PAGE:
In a new memorandum issued Tuesday last week, the HHS chief stripped the FDA and other health agencies under his purview of their rule making ability, asserting all such power “is reserved to the Secretary.” Sheila Kaplan of the New York Times first obtained and reported the details of the September 15 bulletin.

#ES­MO20: Push­ing in­to front­line, Mer­ck and Bris­tol My­ers duke it out with new slate of GI can­cer da­ta

Having worked in parallel for years to move their respective PD-1 inhibitors up to the first-line treatment of gastrointestinal cancers, Merck and Bristol Myers Squibb finally have the data at ESMO for a showdown.

Comparing KEYNOTE-590 and CheckMate-649, of course, comes with the usual caveats. But a side-by-side look at the overall survival numbers also offer some perspective on a new frontier for the reigning checkpoint rivals, both of whom are claiming to have achieved a first.

UP­DAT­ED: Two wild weeks for Grail end in $8B Il­lu­mi­na buy­out

Grail’s whirlwind two weeks have ended in the wealthy arms of its former founder and benefactors.

Illumina has shelled out $8 billion to reacquire the closely-watched liquid biopsy startup they spun out just 5 years ago and sold off much of its shares just 3 years ago. The deal comes nearly two weeks after the well-heeled startup filed for a potentially massive IPO — one that was disrupted just a week later when Bloomberg reported that Illumina was in talks to buy their former spinout for up to $8 billion.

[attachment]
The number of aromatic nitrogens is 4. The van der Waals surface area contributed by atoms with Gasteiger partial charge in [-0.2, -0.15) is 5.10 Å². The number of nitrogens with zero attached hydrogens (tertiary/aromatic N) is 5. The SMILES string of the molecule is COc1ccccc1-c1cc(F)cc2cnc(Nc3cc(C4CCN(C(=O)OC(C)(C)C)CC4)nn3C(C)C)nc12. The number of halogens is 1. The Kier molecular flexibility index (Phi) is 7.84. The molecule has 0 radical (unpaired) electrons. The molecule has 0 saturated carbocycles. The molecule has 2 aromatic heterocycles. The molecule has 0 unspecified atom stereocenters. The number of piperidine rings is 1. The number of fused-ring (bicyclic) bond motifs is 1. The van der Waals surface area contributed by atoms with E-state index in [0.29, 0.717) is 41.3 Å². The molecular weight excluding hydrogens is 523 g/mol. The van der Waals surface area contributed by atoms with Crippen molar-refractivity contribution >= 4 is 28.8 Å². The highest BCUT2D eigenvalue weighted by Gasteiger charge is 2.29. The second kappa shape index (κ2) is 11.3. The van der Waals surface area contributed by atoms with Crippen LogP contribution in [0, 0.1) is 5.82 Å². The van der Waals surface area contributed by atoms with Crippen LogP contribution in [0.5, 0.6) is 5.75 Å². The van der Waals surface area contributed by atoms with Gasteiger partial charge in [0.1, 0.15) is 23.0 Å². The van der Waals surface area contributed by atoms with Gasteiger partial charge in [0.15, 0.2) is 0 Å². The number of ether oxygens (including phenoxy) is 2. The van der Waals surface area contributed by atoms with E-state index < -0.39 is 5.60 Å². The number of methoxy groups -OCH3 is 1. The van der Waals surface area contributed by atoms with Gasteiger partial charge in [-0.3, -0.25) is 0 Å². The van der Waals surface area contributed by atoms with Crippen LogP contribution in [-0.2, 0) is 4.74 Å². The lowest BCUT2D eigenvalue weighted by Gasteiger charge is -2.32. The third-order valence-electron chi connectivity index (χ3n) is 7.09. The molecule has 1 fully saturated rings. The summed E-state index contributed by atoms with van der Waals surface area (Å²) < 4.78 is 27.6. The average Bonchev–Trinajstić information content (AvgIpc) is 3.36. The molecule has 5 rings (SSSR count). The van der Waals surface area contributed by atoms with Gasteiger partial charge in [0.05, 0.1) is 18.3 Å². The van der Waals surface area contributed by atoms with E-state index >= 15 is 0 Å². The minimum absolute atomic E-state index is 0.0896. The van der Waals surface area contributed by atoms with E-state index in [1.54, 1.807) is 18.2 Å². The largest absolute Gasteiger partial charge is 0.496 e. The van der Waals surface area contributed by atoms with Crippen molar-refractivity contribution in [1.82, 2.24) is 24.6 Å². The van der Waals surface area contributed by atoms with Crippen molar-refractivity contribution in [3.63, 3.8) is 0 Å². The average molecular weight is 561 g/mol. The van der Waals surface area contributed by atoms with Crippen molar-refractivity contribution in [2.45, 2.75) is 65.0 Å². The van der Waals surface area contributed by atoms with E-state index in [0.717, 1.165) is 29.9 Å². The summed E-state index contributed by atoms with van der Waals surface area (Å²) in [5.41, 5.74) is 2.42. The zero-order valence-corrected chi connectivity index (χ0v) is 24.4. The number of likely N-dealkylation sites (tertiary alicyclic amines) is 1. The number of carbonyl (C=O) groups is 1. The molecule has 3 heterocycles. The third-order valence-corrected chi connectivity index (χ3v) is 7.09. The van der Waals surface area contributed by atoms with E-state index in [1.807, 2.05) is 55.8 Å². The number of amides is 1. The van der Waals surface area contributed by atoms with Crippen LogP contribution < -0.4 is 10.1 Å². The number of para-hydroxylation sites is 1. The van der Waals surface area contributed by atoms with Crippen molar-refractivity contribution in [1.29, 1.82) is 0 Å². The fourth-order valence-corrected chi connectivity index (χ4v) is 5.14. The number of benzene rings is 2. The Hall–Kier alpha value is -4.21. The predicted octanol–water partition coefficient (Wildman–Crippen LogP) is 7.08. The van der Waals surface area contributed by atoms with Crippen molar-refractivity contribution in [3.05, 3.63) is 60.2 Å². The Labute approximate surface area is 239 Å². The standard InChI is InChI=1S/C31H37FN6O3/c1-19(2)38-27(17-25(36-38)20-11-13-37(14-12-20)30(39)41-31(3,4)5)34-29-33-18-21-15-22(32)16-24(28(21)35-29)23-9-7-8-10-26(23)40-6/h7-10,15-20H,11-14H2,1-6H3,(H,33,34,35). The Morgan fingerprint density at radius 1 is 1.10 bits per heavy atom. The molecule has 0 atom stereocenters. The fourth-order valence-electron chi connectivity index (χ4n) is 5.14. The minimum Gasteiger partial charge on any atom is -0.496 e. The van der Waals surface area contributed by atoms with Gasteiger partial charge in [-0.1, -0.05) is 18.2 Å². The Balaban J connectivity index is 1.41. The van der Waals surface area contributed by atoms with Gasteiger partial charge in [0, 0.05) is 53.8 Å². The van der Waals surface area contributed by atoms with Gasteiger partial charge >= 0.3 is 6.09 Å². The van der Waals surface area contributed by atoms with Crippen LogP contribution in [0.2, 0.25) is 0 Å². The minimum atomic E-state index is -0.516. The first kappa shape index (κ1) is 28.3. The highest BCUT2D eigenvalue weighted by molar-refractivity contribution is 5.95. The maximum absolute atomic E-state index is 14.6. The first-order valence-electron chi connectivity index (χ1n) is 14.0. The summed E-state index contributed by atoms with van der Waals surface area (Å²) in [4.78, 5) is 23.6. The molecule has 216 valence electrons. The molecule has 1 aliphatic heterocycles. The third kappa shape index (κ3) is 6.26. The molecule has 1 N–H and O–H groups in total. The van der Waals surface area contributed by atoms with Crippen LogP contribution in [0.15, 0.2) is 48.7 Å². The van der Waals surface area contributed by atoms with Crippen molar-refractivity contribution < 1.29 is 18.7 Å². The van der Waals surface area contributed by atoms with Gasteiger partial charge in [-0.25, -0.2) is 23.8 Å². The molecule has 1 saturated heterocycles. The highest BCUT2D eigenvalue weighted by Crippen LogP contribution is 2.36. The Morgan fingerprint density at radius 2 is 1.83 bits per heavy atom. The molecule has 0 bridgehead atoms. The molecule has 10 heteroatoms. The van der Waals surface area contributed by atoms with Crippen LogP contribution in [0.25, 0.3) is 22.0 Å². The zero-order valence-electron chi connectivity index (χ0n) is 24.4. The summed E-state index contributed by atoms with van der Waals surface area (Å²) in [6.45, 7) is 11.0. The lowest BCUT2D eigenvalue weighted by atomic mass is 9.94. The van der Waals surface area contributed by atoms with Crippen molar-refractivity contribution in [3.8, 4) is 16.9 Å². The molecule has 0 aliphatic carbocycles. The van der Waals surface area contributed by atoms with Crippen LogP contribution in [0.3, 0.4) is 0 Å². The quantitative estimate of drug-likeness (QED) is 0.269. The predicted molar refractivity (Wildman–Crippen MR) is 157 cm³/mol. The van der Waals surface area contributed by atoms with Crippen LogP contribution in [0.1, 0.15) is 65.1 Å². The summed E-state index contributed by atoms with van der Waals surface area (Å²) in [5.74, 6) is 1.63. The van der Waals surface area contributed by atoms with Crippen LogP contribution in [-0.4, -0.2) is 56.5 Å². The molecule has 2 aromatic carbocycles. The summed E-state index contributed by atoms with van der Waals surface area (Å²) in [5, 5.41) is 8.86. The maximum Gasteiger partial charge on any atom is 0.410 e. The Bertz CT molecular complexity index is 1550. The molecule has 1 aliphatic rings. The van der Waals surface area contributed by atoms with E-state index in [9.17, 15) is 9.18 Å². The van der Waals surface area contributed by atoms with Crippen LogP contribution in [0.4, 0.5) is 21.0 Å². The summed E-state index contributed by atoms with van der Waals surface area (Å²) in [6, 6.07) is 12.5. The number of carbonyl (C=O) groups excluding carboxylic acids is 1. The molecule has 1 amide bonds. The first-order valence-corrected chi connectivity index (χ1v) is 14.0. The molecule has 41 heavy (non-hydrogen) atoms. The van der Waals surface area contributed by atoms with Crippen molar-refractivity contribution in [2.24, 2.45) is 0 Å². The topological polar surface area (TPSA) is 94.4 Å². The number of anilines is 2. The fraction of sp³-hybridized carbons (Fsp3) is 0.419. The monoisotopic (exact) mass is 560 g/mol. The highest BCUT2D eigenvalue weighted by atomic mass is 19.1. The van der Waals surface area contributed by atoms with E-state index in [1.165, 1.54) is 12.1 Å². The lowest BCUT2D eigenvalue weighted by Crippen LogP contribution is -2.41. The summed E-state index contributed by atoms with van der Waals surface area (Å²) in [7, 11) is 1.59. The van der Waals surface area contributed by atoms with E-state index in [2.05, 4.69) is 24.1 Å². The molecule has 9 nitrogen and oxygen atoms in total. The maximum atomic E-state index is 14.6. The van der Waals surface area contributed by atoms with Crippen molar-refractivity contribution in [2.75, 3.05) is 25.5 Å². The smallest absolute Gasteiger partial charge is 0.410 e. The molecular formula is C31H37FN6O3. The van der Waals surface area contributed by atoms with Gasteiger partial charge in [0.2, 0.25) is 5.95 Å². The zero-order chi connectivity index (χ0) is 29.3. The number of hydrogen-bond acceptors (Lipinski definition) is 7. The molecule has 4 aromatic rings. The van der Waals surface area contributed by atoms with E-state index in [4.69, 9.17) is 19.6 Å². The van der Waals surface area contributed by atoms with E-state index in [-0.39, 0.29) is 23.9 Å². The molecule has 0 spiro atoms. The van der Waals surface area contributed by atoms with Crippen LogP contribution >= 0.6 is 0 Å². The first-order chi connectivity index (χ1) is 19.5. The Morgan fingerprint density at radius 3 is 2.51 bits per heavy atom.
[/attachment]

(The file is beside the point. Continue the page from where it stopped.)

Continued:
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Roche vaults to the front of the NL­RP3 clin­i­cal race, pay­ing $448M up­front to bag In­fla­zome

Roche is going all in on NLRP3.

The pharma giant is putting down $448 million (€380 million) upfront to snatch Novartis-backed Inflazome, which makes it a clinical player in the space overnight.

Dublin and Cambridge, UK-based Inflazome is the second NLRP3-focused biotech Roche has acquired in less than two years, and although no numbers were disclosed in the Jecure buyout, this is almost certainly a much larger deal.

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President Donald Trump (via AP Images)

Signs of an 'Oc­to­ber Vac­cine Sur­prise' alarm ca­reer sci­en­tists

President Donald Trump, who seems intent on announcing a COVID-19 vaccine before Election Day, could legally authorize a vaccine over the objections of experts, officials at the FDA and even vaccine manufacturers, who have pledged not to release any vaccine unless it’s proved safe and effective.

In podcasts, public forums, social media and medical journals, a growing number of prominent health leaders say they fear that Trump — who has repeatedly signaled his desire for the swift approval of a vaccine and his displeasure with perceived delays at the FDA — will take matters into his own hands, running roughshod over the usual regulatory process.

#ES­MO20: Bris­tol My­ers marks Op­di­vo's sec­ond ad­ju­vant win — eye­ing a stan­dard of care gap